Canada’s first groundhog was a bear

Move over Punxsutawney Phil, Wiarton Willie and Shubenacadie Sam – it turns out the earliest animal to predict the coming of spring in North America was not a groundhog, but a bear.

Alan MacEachern, Canadian history professor at Western University, has dug deep into Canadian newspapers from the late 1800s to discover how close we actually came to celebrating ‘Bear Day’ on February 2.

On February 3, 1900 British Columbia’s Cascade Record newspaper reported ‘Yesterday was Bear or Groundhog Day.’

The tradition of looking at behaviour patterns of hibernating animals to predict the weather was brought from Europe to North America in the 1800s. Canadians’ animal of choice was the bear.

“If you think about it, it’s not hard to believe. A bear’s credentials are impeccable,” said MacEachern. “They hibernate, they are found across the country, and they are pretty easy to observe, if only at a distance.”

According to MacEachern’s research, when Canadian newspapers started to draw attention to the February 2 folklore in the late 1800s, they initially favoured reporting on a bear. But Americans were favouring the groundhog and dubbed February 2 ‘Groundhog Day.’

“The Canadian bear slowly succumbed to the American groundhog by the early 1900s,” he said.

While it might seem like just a quirky fact of history, MacEachern says it’s important to understand the significance.

“People of the past had countless ways to interpret the natural world. The one great advantage the Groundhog Day tradition has had is that it is associated with a single day, allowing it to become entrenched in a way other folk wisdom hasn’t,” said MacEachern. “In a way, Groundhog Day commemorates, and stands in for, all the nature lore we’ve forgotten.”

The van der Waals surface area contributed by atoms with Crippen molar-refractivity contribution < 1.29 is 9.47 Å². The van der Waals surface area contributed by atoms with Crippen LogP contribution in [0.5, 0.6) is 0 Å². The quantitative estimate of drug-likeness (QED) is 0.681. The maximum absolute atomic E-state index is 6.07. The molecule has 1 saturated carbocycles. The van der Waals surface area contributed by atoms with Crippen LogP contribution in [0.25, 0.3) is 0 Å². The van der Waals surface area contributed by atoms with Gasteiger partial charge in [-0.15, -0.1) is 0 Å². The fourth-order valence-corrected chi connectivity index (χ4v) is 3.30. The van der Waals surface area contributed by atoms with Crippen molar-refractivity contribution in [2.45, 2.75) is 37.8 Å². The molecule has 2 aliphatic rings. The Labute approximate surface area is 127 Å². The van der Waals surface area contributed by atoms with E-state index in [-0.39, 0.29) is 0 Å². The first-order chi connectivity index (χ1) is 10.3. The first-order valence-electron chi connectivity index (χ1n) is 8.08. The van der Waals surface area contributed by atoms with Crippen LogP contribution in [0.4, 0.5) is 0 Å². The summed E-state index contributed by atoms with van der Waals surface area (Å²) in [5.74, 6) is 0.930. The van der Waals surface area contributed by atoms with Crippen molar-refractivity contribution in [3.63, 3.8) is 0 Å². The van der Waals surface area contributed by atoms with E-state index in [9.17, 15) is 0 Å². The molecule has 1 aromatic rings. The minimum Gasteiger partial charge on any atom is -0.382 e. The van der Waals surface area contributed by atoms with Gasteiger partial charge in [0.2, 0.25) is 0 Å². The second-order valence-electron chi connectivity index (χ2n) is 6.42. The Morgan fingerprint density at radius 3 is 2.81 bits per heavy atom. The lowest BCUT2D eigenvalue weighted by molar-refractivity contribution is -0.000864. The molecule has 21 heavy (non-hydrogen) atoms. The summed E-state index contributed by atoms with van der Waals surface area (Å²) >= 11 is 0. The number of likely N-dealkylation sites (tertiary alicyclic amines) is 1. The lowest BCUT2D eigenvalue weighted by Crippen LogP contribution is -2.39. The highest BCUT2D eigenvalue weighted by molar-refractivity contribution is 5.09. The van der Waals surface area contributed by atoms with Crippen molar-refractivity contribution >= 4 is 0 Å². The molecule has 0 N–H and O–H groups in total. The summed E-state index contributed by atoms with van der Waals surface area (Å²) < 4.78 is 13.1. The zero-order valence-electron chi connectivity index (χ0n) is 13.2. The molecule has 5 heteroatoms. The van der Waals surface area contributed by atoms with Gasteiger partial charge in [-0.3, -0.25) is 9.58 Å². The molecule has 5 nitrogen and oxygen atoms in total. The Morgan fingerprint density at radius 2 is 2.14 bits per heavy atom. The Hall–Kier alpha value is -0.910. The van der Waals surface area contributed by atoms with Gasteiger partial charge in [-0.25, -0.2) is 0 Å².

Professor MacEachern teaches and researches Canadian history, with an emphasis on environmental and climate history.

He will be speaking on January 29 at the Wolf Performance Hall in London, Ontario on the folklore and fact of hibernating animals. The ‘Nature in the City’ public lecture series runs each Tuesday from 7:00 – 8:30 p.m. until February 19.

MEDIA CONTACT: Stephen Ledgley, Senior Media Relations Officer, Western University, 519-661-2111 x85283, sledgley@uwo.ca

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Alan MacEachern
Environment Cananada observation, Arden, ON, 2 Feb 1907 – A portion of an Environment Canada weather observation by Thomas Andrews of Arden, Ontario, on February 7, 1907. "No shadow. Bear did not see it." It is the only reference researchers at Western have found that cites an observer looking for an animal's shadow on February 2. And it's a bear.
BC Cascade Record, 3 Feb 1900 – Clipping from an editorial in the small town newspaper Record of Cascade, BC, on 3 February 1900. It shows how Canadians in the era looked to either the groundhog or bear -- or sometimes both.